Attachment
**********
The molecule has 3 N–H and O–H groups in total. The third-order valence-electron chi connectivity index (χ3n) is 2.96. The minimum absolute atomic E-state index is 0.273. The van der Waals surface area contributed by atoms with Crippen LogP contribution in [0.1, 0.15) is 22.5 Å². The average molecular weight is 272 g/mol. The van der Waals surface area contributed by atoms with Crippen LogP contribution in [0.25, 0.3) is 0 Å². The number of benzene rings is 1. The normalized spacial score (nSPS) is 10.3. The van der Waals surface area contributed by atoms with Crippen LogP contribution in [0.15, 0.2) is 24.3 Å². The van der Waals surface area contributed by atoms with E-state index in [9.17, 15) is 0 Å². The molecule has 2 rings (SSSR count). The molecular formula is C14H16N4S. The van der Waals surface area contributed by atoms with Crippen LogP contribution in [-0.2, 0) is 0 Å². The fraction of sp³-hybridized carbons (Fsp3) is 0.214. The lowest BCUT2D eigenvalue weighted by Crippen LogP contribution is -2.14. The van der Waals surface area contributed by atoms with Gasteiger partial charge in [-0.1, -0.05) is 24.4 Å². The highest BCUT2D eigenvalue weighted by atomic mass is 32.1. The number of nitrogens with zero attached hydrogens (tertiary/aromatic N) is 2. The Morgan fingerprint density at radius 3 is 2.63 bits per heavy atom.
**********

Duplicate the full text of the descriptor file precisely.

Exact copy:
The molecule has 3 N–H and O–H groups in total. The third-order valence-electron chi connectivity index (χ3n) is 2.96. The minimum absolute atomic E-state index is 0.273. The van der Waals surface area contributed by atoms with Crippen LogP contribution in [0.1, 0.15) is 22.5 Å². The average molecular weight is 272 g/mol. The van der Waals surface area contributed by atoms with Crippen LogP contribution in [0.25, 0.3) is 0 Å². The number of benzene rings is 1. The normalized spacial score (nSPS) is 10.3. The van der Waals surface area contributed by atoms with Crippen LogP contribution in [0.15, 0.2) is 24.3 Å². The van der Waals surface area contributed by atoms with E-state index in [9.17, 15) is 0 Å². The molecule has 2 rings (SSSR count). The molecular formula is C14H16N4S. The van der Waals surface area contributed by atoms with Crippen LogP contribution in [-0.2, 0) is 0 Å². The fraction of sp³-hybridized carbons (Fsp3) is 0.214. The lowest BCUT2D eigenvalue weighted by Crippen LogP contribution is -2.14. The van der Waals surface area contributed by atoms with Gasteiger partial charge in [-0.1, -0.05) is 24.4 Å². The highest BCUT2D eigenvalue weighted by atomic mass is 32.1. The number of nitrogens with zero attached hydrogens (tertiary/aromatic N) is 2. The Morgan fingerprint density at radius 3 is 2.63 bits per heavy atom.